When you are first born, your body does not have much white fat to help insulate and retain body heat; although there are white fat cells, there is not much fat stored in them. Brown fat cells are somewhat smaller than white, are composed of several smaller fat droplets, are iron rich (hence the brown colour), and are loaded with mitochondria which can generate heat. A newborn baby produces heat primarily by breaking down fat molecules into fatty acids in brown fat cells. Instead of those fatty acids leaving the brown fat cell, as happens in white fat cells, they get further broken down in the mitochondria and their energy is released directly as heat. Brown fat contains more mitochondria than white fat, and has generated interest among researchers because it appears to be able to use regular body fat as fuel. In addition, exercise and the exposure to cold may stimulate hormones that activate brown fat.

All people have some “constitutive” brown fat, which is the kind you’re born with. There’s also another form that’s “recruitable.” This means it can change to brown fat under the right circumstances. This recruitable type is found in muscles and white fat throughout your body.

Recap of the digestion of fat

When you eat food that contains fat, mostly triglycerides, it is digested through the stomach and intestines.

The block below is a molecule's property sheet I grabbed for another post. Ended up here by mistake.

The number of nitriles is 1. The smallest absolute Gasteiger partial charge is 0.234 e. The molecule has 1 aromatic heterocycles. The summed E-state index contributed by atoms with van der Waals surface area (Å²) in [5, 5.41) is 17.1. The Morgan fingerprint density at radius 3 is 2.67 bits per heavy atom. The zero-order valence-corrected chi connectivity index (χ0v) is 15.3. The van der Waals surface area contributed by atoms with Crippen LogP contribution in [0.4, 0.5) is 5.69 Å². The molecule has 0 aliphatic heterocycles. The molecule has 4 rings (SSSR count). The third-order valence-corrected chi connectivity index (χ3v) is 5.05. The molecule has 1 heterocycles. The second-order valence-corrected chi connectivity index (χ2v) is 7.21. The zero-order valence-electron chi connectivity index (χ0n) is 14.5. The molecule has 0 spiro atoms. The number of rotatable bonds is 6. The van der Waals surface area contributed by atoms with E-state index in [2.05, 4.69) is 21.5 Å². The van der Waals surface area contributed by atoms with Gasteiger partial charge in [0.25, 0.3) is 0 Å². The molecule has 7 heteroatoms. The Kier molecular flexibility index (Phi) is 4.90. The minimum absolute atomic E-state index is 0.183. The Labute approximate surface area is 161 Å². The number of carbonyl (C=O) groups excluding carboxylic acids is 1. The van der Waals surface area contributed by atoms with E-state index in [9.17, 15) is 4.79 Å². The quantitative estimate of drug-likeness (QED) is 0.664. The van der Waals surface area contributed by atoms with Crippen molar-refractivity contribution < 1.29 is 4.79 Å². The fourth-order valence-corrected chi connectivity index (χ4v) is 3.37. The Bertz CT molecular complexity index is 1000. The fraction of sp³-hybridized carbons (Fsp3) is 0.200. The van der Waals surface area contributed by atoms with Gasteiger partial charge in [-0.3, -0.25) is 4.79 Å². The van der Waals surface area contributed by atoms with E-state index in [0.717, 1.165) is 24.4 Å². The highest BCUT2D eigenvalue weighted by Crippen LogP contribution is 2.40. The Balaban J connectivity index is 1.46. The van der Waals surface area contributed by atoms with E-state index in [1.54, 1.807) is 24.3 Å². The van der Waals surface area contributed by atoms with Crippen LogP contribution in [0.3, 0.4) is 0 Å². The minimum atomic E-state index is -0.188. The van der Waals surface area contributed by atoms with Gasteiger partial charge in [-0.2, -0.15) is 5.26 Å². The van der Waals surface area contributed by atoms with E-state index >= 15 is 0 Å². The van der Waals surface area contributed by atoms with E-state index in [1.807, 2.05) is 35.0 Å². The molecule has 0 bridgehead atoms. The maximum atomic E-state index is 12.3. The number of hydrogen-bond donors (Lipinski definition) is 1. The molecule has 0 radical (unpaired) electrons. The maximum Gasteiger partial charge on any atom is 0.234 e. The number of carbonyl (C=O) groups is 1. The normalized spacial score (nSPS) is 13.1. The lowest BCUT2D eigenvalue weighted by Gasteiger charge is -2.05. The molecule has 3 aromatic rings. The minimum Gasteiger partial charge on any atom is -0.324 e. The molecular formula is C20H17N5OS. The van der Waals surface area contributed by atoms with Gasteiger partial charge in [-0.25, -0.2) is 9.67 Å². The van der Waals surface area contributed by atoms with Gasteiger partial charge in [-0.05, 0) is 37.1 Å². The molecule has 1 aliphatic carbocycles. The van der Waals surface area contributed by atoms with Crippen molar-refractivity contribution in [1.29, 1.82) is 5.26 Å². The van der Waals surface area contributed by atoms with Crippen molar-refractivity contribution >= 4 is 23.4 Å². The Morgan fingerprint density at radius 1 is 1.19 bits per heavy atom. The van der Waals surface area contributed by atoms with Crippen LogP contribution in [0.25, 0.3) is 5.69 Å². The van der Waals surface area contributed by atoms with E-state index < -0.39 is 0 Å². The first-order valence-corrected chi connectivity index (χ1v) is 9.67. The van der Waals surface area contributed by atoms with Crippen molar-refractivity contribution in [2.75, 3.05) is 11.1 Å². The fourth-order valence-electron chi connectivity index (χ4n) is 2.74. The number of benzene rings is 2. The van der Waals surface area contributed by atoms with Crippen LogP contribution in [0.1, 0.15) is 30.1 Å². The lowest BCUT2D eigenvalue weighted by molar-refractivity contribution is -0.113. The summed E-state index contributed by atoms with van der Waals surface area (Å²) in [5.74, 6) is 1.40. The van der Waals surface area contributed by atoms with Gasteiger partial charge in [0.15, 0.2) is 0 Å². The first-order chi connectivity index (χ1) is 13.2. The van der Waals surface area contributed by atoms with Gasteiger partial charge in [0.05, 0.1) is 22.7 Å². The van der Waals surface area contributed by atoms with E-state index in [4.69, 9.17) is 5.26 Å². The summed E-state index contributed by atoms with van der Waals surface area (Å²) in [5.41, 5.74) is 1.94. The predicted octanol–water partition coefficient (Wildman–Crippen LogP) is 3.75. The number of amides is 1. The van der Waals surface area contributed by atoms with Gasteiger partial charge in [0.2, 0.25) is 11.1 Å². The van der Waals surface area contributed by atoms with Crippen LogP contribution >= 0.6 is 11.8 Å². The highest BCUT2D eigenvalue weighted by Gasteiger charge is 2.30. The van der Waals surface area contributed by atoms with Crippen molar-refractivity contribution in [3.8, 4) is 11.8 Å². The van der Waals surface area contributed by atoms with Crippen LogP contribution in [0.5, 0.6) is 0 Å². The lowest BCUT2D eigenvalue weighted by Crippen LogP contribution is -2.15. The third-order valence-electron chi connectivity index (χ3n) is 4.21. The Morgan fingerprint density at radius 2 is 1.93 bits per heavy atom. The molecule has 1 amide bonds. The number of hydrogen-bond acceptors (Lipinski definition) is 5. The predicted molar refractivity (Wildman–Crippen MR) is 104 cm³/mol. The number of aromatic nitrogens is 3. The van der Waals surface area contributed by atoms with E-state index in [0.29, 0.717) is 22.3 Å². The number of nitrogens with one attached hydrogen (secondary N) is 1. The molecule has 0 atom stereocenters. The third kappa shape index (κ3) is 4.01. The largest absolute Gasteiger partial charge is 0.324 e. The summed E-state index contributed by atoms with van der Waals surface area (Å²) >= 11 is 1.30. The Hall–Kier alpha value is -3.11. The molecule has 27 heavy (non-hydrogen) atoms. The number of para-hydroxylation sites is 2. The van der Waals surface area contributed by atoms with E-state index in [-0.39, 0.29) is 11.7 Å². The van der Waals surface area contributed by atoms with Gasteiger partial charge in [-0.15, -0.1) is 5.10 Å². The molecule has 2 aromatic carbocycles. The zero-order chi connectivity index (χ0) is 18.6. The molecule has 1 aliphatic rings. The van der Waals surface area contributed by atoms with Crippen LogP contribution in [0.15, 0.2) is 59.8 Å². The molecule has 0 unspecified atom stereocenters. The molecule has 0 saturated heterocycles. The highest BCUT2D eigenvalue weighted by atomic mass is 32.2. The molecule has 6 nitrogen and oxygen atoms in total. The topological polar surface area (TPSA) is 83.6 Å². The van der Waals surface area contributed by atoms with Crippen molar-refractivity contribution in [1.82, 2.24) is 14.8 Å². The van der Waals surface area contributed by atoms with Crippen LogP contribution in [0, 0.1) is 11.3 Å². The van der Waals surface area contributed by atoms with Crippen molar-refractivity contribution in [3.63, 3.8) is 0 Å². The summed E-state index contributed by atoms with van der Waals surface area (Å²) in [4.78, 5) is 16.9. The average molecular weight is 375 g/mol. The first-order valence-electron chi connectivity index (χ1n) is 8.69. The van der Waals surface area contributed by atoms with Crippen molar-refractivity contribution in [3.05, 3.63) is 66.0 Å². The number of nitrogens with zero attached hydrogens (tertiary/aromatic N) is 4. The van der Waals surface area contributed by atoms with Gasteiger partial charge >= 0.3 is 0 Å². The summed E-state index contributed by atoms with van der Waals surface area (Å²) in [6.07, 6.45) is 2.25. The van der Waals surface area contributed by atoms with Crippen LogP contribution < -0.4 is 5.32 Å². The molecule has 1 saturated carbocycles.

In the intestines, the following happens: large fat droplets get mixed with bile salts from the gallbladder in a process called emulsification. The mixture breaks up the large droplets into several smaller droplets called micelles, increasing the fat's surface area. The pancreas secretes enzymes called lipases that attack the surface of each micelle and break the fats down into their components of glycerol and fatty acids. These components get absorbed into the cells lining the intestine. Once in the intestinal cell, the parts are reassembled into fat molecules (triglycerides) with a protein coating called chylomicrons. This protein coating makes the fat dissolve more easily in water. The chylomicrons are then released into the lymphatic system. They do not go directly into the bloodstream because they are too big to pass through the wall of the capillaries (which are a tiny network of blood vessels). The lymphatic system eventually merges with the veins, at which point the chylomicrons are able to pass into the bloodstream. Fat molecules get broken down into glycerol and fatty acids and are then reassembled because fat molecules are too big to easily cross cell membranes. So, when passing from the intestine through the intestinal cells into the lymph, or when crossing any cell barrier, the fats must first be broken down. However, when fats are being transported in the lymph or blood, it is better to have a few large fat molecules than many smaller fatty acids, because the larger fats do not "attract" as many excess water molecules by osmosis as many smaller molecules would.